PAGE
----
Students use spring break to serve people in need
OMAHA, NEB. – When most people hear the words “spring break”, they often think of college students flocking to the beach, planning leisurely trips, or posting up in their rooms to relax. However, for several College of Saint Mary (CSM) students, along with Director of Campus Ministry Carla Gerriets, Spring Break 2018 was spent giving, growing, and discovering what it means to be servant leaders.
In a week-long service trip to downtown Denver, the CSM group of six students and one staff member spent their break as volunteers, serving meals and connecting with the homeless and poverty-stricken within the Denver Rescue Mission.
“These young ladies are truly doing a mission of service,” said Gerriets.
The group arrived in downtown Denver, Colo., on the Saturday their break began. They spent the first day getting ready to serve, learning about the local community and participating in poverty training. In addition to preparing students for the week ahead, training helped the group gain insight into the diverse situations of area residents and how best to connect and help.
For students like Kia Scott, a junior from Papillion, Neb., majoring in nursing and pursuing a minor in forensic science, the opportunity to support vulnerable populations provided both a chance to bring relief to others and an action-based experience relevant to the career she is working towards.
“I’ve learned that around 50 percent of homeless people suffer from some sort of psychiatric disorder, which may play a role in their situation,” said Scott, who wants to be a psychiatric mental health nurse. “Being able to end the stigma of mental health issues and helping those suffering from it, especially in the homeless population, means a lot to me.”
On the second day of the mission trip, Scott and her classmates spent the day cooking meals and serving homeless individuals and families. As part of a 15-person team of volunteers, the group provided over 500 individuals much-needed meals for breakfast, lunch, and dinner shifts.
Next, the group gained insight into the world of addiction, attending addiction training at The Crossing – a facility that provides Bible studies, case management, counseling, and meals in order to help families and individuals gain stability and develop skills for self-sufficiency. In Denver Rescue Mission’s largest transitional housing facility, students listened to stories from people whose lives had been changed through the service of others.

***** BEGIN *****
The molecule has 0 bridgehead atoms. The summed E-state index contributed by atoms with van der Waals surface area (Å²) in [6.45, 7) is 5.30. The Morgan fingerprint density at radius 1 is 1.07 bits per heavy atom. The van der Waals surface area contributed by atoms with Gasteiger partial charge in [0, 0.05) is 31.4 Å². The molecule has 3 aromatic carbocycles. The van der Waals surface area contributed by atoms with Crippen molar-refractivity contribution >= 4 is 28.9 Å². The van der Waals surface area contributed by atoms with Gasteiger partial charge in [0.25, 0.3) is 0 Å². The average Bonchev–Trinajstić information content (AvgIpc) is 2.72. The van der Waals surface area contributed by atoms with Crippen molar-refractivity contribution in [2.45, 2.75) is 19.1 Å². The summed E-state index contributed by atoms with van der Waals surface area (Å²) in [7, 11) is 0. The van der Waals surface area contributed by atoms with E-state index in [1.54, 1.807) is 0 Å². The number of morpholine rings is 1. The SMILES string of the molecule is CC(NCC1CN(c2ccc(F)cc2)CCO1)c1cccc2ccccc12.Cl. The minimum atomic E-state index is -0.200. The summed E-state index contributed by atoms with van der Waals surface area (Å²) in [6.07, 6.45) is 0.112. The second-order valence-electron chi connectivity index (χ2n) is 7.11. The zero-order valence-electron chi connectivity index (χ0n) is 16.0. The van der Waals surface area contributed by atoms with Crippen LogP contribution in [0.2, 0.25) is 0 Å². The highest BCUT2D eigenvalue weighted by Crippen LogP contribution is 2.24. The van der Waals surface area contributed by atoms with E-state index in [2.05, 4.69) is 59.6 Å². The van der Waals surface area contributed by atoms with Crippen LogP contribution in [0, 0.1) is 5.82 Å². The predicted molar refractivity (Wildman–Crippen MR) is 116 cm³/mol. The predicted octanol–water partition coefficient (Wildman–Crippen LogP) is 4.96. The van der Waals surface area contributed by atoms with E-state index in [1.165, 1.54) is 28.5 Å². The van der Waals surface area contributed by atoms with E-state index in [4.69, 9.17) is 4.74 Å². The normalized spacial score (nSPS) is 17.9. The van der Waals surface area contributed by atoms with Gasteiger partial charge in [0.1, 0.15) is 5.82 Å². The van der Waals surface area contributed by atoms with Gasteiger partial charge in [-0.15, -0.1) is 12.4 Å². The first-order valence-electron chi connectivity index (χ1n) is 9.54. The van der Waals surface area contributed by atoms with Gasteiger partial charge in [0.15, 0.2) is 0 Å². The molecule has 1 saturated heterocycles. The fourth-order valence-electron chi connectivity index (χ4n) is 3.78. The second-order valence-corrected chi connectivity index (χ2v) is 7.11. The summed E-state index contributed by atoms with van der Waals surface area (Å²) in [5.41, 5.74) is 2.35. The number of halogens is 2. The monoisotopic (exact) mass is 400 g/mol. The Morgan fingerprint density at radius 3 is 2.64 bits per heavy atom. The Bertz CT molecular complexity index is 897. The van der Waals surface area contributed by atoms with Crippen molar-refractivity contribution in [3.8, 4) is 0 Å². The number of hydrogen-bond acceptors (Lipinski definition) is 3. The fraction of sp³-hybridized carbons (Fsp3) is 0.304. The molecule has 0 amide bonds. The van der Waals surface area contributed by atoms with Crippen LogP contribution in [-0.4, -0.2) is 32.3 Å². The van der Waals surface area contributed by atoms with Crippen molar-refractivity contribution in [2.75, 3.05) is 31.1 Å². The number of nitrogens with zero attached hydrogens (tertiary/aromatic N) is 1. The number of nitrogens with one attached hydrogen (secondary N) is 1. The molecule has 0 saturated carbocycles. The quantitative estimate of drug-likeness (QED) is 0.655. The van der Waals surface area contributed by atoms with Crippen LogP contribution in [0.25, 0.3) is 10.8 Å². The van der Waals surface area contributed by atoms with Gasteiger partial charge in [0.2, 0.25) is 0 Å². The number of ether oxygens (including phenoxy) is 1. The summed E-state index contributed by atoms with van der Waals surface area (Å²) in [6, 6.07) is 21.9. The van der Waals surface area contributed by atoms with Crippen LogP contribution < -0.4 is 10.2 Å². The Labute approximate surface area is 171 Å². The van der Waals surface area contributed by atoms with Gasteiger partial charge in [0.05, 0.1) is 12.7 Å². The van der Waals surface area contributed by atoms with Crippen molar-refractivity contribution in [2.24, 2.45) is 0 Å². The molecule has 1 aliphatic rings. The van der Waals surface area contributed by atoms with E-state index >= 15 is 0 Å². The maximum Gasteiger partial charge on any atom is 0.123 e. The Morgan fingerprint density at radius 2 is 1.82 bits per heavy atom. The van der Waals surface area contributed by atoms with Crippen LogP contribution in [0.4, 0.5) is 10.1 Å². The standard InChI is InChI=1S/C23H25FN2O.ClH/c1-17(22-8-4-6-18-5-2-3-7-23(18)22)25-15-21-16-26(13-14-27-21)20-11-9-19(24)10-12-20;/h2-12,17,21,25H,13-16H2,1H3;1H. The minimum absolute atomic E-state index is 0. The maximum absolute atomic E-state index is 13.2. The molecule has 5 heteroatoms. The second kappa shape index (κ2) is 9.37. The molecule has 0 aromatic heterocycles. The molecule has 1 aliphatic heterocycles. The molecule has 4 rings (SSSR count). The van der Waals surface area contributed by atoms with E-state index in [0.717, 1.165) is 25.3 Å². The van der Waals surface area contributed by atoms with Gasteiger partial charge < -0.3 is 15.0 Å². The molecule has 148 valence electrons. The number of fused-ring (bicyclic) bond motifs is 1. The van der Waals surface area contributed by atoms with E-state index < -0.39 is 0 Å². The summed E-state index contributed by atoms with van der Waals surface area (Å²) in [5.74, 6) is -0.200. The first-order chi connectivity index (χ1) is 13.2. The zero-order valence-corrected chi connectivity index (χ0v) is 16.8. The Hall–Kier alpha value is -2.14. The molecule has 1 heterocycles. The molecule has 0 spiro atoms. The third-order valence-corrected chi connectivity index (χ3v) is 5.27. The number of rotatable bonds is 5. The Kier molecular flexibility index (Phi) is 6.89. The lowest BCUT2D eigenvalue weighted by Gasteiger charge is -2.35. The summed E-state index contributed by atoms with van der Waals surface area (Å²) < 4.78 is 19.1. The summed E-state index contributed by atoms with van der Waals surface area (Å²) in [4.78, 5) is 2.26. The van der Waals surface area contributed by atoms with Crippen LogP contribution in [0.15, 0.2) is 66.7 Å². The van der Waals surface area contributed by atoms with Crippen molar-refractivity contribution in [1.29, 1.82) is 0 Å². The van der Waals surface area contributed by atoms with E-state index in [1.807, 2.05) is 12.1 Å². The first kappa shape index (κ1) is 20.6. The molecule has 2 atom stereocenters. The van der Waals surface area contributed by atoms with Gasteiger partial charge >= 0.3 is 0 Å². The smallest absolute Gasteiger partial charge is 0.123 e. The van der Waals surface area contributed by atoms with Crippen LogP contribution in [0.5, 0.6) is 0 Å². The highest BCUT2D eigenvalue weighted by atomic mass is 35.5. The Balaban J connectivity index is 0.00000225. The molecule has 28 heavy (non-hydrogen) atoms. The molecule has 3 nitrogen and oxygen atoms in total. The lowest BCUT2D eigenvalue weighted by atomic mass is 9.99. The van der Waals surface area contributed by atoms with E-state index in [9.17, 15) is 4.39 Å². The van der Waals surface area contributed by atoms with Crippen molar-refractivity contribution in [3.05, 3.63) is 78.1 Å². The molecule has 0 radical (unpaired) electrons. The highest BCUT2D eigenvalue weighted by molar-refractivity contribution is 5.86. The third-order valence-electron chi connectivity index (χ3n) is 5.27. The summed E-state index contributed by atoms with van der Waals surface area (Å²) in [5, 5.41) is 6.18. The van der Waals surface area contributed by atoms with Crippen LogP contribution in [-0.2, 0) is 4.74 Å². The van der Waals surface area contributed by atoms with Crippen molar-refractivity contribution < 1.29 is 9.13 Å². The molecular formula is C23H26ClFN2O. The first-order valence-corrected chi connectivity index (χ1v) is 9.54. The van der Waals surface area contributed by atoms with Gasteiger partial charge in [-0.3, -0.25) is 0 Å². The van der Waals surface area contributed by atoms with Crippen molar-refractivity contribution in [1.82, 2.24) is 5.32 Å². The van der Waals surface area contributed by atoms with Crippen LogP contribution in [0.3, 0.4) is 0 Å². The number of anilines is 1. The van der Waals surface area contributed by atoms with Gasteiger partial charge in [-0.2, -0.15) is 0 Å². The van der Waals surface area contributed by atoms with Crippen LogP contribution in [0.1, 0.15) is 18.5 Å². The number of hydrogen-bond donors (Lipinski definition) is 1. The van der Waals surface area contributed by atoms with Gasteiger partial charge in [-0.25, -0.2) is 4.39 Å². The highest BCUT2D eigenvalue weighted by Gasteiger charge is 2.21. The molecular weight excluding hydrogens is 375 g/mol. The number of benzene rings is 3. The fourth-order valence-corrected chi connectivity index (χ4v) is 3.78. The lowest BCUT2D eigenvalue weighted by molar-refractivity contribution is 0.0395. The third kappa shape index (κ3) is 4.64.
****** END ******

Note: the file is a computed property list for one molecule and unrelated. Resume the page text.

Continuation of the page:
Hattie Holler, a junior from Council Bluffs, Iowa, majoring in occupational therapy, says discovering new perspectives and hearing powerful stories helped her grow as an individual and a leader.
“The trip did impact me by helping me grow stronger in my faith and by learning to have more compassion for people and their stories,” said Holler. “It was very rewarding.”
Other participants, like Sr. Anthonia Awotundun, a sophomore nursing student, gained new understandings about the lives of people that they plan to help and interact with in the future.
“I now have a better grasp of the various stages of addiction, which will be crucial in the field I’m going into,” said Awotundun. “I was glad to be a part of this special group of women who went on this trip.”
On the final day of their trip, the students continued to serve through the Ministry Outreach Center. At this central warehouse and distribution facility, families, seniors, people with disabilities, and single women in need receive food, clothing, and household items. After learning from staff and listening to inspirational speakers, the group returned to The Crossing to prepare more meals.
When the last day was done, the group packed up and returned to their welcoming campus in Omaha’s Aksarben Village. There, as College of Saint Mary encourages life-changing experiences and servant leadership, this group of women will know first-hand what it means to act out the lasting values CSM promotes.
For the group overall, the trip re-enforced CSM’s mission by inspiring leadership, promoting compassion, and bringing about positive change in the community — regardless of the size and scope.
“This trip was very overwhelming at times, but also extremely rewarding,” said Elizabeth Franzluebbers, a sophomore from Dodge, Neb., majoring in occupational therapy. “We may not be able to help the entire world, but we can help a few people and that may just change their world. I have grown as a person throughout this trip, and I am forever grateful.”